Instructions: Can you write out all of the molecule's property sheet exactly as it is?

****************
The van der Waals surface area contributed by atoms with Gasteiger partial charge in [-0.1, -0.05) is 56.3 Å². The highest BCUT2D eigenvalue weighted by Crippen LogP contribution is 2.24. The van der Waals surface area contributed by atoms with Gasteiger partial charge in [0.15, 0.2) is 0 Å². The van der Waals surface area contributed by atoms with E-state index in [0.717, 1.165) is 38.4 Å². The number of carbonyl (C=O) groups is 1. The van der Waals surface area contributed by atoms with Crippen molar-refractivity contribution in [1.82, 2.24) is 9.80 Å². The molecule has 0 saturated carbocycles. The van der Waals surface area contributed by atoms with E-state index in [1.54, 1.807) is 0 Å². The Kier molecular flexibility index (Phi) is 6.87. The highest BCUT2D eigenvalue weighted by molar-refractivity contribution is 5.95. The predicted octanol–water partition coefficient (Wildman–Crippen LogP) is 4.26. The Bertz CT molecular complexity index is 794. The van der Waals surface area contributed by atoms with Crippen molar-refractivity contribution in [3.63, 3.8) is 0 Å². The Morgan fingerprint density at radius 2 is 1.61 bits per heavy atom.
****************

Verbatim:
The van der Waals surface area contributed by atoms with Gasteiger partial charge in [-0.1, -0.05) is 56.3 Å². The highest BCUT2D eigenvalue weighted by Crippen LogP contribution is 2.24. The van der Waals surface area contributed by atoms with Gasteiger partial charge in [0.15, 0.2) is 0 Å². The van der Waals surface area contributed by atoms with E-state index in [0.717, 1.165) is 38.4 Å². The number of carbonyl (C=O) groups is 1. The van der Waals surface area contributed by atoms with Crippen molar-refractivity contribution in [1.82, 2.24) is 9.80 Å². The molecule has 0 saturated carbocycles. The van der Waals surface area contributed by atoms with E-state index in [1.54, 1.807) is 0 Å². The Kier molecular flexibility index (Phi) is 6.87. The highest BCUT2D eigenvalue weighted by molar-refractivity contribution is 5.95. The predicted octanol–water partition coefficient (Wildman–Crippen LogP) is 4.26. The Bertz CT molecular complexity index is 794. The van der Waals surface area contributed by atoms with Crippen molar-refractivity contribution in [3.63, 3.8) is 0 Å². The Morgan fingerprint density at radius 2 is 1.61 bits per heavy atom.